#3 – Obstacle-based: A part of the game is blocked by a barrier that cannot be removed by brute force, but rather by a not (strictly) story-driven mechanism, such as finding a magical key, learning a mantra / password, or obtaining a means of travel that allows passage. It does allow the player to progress at their own pace, while forcing them to explore other areas to obtain whatever is needed to clear the obstacle. These can also serve as a reward in and of themselves, as it’s kinda fun when a formerly impassible barrier suddenly ceases to be an obstacle. However, frustration can rise when it is unclear how to overcome the obstacle, or when the obstacle fails to make sense in the logic of the game – for example, when characters can destroy dragons with ease, but a simple wooden door acts as an impenetrable barrier.
Examples: The Silver Serpent in Ultima III blocked passage to the island of Exodus unless you used the magic word, “Evocare.” And about half of any Dungeon Master-style game, including the recent indie release Legend of Grimrock, where puzzles and locks make up much of the gameplay.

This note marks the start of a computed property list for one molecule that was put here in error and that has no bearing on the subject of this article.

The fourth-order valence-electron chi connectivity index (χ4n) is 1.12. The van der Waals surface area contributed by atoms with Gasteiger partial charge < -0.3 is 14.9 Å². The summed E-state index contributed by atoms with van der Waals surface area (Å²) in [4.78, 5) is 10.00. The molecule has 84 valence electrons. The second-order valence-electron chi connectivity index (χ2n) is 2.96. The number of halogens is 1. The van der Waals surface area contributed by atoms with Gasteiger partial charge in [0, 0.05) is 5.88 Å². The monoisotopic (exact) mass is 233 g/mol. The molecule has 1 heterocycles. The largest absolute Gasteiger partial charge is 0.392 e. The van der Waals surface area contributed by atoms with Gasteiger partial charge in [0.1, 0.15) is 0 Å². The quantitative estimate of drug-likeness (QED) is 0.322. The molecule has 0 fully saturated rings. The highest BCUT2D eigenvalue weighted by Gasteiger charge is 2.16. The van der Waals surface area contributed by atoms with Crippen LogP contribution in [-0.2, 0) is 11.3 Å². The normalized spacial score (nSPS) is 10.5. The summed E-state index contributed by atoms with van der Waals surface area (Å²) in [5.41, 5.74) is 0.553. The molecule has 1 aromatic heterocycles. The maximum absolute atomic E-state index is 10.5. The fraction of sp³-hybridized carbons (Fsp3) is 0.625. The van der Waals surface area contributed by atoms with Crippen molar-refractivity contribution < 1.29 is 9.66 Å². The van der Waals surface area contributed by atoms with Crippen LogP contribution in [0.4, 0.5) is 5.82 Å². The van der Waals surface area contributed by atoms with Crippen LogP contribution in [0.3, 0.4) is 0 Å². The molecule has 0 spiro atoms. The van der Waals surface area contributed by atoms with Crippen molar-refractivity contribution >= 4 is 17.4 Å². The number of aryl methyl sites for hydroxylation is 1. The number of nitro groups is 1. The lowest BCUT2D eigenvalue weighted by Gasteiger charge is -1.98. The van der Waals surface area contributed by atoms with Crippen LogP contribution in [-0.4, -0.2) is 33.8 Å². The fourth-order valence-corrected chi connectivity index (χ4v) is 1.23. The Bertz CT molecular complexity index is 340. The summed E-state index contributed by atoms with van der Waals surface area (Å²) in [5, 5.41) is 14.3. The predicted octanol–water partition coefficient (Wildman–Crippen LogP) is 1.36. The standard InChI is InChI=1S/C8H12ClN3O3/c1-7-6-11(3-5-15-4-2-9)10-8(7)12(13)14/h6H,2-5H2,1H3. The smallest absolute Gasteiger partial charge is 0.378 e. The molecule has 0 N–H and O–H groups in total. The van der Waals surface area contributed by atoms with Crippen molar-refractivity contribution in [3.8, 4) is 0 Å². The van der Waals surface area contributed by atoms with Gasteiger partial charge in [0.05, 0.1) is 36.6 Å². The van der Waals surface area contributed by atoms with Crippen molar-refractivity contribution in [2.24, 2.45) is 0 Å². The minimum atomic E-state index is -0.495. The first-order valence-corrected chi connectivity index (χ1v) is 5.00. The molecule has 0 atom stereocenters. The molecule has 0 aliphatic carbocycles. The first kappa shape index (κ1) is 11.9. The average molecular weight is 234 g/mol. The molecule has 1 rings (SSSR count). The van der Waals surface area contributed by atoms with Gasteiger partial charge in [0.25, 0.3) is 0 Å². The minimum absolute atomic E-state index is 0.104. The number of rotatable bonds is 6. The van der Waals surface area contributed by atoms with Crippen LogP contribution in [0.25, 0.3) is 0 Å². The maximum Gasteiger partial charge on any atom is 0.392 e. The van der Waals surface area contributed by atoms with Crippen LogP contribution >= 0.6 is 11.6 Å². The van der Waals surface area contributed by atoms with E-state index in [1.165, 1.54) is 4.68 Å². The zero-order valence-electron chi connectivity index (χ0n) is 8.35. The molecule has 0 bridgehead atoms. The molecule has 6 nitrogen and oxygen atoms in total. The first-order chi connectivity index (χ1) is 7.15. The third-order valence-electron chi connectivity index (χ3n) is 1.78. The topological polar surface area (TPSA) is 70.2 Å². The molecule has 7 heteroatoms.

#4 – Plot-based: The player is moved around in the world – or parts of the world become available – based more directly by plot progression. This makes it very easy for the developer to control content – for example, not allowing players to go back to a previous area and converse with people after a major event has occurred (thus not requiring tons of additional voiced scripts of dialog that have no direct bearing on the game). It is also easy for players – particularly inexperienced players – as there’s no need to hunt for the “next” place to be. However, it can also feel very constrained and contrived as a player.
Examples: Alpha Protocol‘s mission structure. Pretty much every RPG by Bioware in the last six years.
I listed these in order of “hardness” – how strictly the game enforces the linearity of progression. In a discovery-based system, if you know where to look for these places, you can go there almost immediately. Challenge-based progression will let you go there if you are very good or very lucky. Obstacle-based progression requires you to do a little hunting around to find what you need to overcome or bypass the obstacle (although in older games like the Ultimas with text-based passwords, you could cheat and obtain the words with out-of-game information). And finally, plot-based progression is the ultimate in heavy-handedness: you just can’t go there until the game gets to a particular stage.